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Chinese students and their parents fight for the right to cheat

Earlier this month, ahead of notoriously difficult college entrance exams, an angry crowd of 2,000 parents and students descended on a high school in Hubei province to protest a new education policy that banned cheating. They smashed cars and chanted outside. According to the Telegraph’s report of the riot, one educator inside the school posted on a messaging service, “We are trapped in the exam hall. Students are smashing things and trying to break in.” At least one teacher was punched in the face (paywall).

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Parents and local residents around No. 3 high school in Zhongxiang, Hubei province.Sina Weibo

The rift amounted to this: Metal detectors had been installed in schools to route out students carrying hearing or transmitting devices. More invigilators were hired to monitor the college entrance exam and patrol campus for people transmitting answers to students. Female students were patted down. In response, angry parents and students championed their right to cheat. Not cheating, they said, would put them at a disadvantage in a country where student cheating has become standard practice. “We want fairness. There is no fairness if you do not let us cheat,” they chanted.

The day’s protests sparked a broader debate about entrenched corruption in Chinese society. On the social media site Sina Weibo, a Chinese broadcaster, the Voice of China commented:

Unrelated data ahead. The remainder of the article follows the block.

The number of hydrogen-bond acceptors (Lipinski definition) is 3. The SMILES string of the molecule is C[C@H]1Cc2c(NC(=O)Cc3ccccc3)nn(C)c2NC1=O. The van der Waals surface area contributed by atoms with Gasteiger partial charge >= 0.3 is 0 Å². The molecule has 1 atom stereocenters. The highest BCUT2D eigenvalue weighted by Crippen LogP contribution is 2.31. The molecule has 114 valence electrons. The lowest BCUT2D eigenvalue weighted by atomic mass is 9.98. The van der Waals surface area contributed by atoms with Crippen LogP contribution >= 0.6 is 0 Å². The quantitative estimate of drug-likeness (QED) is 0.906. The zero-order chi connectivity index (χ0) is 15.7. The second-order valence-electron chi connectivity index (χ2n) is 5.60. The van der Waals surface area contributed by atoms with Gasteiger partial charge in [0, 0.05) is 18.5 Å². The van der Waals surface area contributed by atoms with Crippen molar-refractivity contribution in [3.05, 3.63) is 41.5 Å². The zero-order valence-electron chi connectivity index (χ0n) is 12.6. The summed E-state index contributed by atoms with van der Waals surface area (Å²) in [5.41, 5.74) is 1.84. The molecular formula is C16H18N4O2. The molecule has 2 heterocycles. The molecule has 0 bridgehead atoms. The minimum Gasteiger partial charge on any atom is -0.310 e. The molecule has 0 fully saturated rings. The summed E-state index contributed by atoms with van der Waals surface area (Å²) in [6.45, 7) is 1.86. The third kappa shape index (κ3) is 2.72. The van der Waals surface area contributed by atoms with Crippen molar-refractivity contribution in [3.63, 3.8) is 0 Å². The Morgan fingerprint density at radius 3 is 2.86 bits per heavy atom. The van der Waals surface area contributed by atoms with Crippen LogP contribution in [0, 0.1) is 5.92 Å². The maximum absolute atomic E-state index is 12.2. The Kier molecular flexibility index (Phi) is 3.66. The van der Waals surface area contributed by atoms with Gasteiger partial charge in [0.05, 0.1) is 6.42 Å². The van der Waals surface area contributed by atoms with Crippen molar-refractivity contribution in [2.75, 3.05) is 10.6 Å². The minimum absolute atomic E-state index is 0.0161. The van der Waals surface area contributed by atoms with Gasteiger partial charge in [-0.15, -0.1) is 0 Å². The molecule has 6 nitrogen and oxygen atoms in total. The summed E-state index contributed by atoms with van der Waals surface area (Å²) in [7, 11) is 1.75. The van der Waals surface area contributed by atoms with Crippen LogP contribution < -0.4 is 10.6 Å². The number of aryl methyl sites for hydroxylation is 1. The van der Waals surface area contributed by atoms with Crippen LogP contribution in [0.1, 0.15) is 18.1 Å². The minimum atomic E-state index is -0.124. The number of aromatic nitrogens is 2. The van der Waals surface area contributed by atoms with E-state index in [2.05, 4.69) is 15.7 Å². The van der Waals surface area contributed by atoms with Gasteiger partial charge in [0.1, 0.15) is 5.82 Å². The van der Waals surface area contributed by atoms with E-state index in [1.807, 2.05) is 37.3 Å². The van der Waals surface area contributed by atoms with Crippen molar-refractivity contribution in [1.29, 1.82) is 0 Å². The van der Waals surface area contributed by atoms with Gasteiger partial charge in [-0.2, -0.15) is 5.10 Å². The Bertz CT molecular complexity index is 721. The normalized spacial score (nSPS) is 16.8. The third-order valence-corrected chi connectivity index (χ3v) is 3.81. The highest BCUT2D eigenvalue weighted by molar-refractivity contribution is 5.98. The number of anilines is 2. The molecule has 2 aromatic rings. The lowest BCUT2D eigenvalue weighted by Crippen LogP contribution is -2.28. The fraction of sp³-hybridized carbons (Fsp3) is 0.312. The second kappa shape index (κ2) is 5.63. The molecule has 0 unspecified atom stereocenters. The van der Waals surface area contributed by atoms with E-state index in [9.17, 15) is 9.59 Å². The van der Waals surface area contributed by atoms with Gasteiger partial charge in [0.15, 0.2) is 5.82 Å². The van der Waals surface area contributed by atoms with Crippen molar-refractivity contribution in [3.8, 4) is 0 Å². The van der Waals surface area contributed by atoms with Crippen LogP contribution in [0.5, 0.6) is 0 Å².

“Cheating isn’t what’s wrong. What’s wrong is when cheating becomes the standard. When people stop being ashamed of breaking the rules, and cheating becomes the unspoken rule and abiding by law becomes an alternative. What this society lacks isn’t just rules; society is an exam hall. Dreams depend on fairness and rules.”

Nepotism and elitism among high-level officials and business heads has also served as justification for cheating. One blogger said, “Why can the leadership’s children cheat but the common people can’t?” Another blogger wrote (registration required), “When committing evil becomes a habit, of course it should become a right.”

The official stance appeared to soften following the protests. The local government said that “exam supervision had been too strict and some students did not take it well.” 

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